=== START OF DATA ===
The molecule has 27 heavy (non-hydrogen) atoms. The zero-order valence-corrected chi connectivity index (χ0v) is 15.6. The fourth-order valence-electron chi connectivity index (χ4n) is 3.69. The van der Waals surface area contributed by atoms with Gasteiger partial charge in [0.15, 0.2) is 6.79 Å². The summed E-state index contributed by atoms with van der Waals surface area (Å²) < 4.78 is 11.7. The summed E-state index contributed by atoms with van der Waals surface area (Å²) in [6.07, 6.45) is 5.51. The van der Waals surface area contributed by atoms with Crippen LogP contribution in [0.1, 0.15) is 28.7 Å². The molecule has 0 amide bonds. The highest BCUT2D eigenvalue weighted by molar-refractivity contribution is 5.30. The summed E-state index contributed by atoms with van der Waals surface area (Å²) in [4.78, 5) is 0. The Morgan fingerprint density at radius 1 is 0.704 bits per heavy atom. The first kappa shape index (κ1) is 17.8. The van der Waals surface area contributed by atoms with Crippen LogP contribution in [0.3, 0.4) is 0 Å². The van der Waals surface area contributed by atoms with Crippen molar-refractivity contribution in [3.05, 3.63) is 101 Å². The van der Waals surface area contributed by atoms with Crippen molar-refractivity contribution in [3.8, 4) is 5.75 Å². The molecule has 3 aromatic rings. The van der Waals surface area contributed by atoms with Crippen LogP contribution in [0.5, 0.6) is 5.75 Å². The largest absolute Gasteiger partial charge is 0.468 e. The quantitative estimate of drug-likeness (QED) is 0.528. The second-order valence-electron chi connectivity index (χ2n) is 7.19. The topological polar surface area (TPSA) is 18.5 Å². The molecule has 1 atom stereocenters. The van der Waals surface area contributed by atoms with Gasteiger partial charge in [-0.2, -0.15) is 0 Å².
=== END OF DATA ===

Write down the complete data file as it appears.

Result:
The molecule has 27 heavy (non-hydrogen) atoms. The zero-order valence-corrected chi connectivity index (χ0v) is 15.6. The fourth-order valence-electron chi connectivity index (χ4n) is 3.69. The van der Waals surface area contributed by atoms with Gasteiger partial charge in [0.15, 0.2) is 6.79 Å². The summed E-state index contributed by atoms with van der Waals surface area (Å²) < 4.78 is 11.7. The summed E-state index contributed by atoms with van der Waals surface area (Å²) in [6.07, 6.45) is 5.51. The van der Waals surface area contributed by atoms with Crippen LogP contribution in [0.1, 0.15) is 28.7 Å². The molecule has 0 amide bonds. The highest BCUT2D eigenvalue weighted by molar-refractivity contribution is 5.30. The summed E-state index contributed by atoms with van der Waals surface area (Å²) in [4.78, 5) is 0. The Morgan fingerprint density at radius 1 is 0.704 bits per heavy atom. The first kappa shape index (κ1) is 17.8. The van der Waals surface area contributed by atoms with Crippen LogP contribution in [0.3, 0.4) is 0 Å². The van der Waals surface area contributed by atoms with Crippen molar-refractivity contribution in [3.05, 3.63) is 101 Å². The van der Waals surface area contributed by atoms with Crippen molar-refractivity contribution in [3.8, 4) is 5.75 Å². The molecule has 3 aromatic rings. The van der Waals surface area contributed by atoms with Crippen LogP contribution in [0.5, 0.6) is 5.75 Å². The largest absolute Gasteiger partial charge is 0.468 e. The quantitative estimate of drug-likeness (QED) is 0.528. The second-order valence-electron chi connectivity index (χ2n) is 7.19. The topological polar surface area (TPSA) is 18.5 Å². The molecule has 1 atom stereocenters. The van der Waals surface area contributed by atoms with Gasteiger partial charge in [-0.2, -0.15) is 0 Å².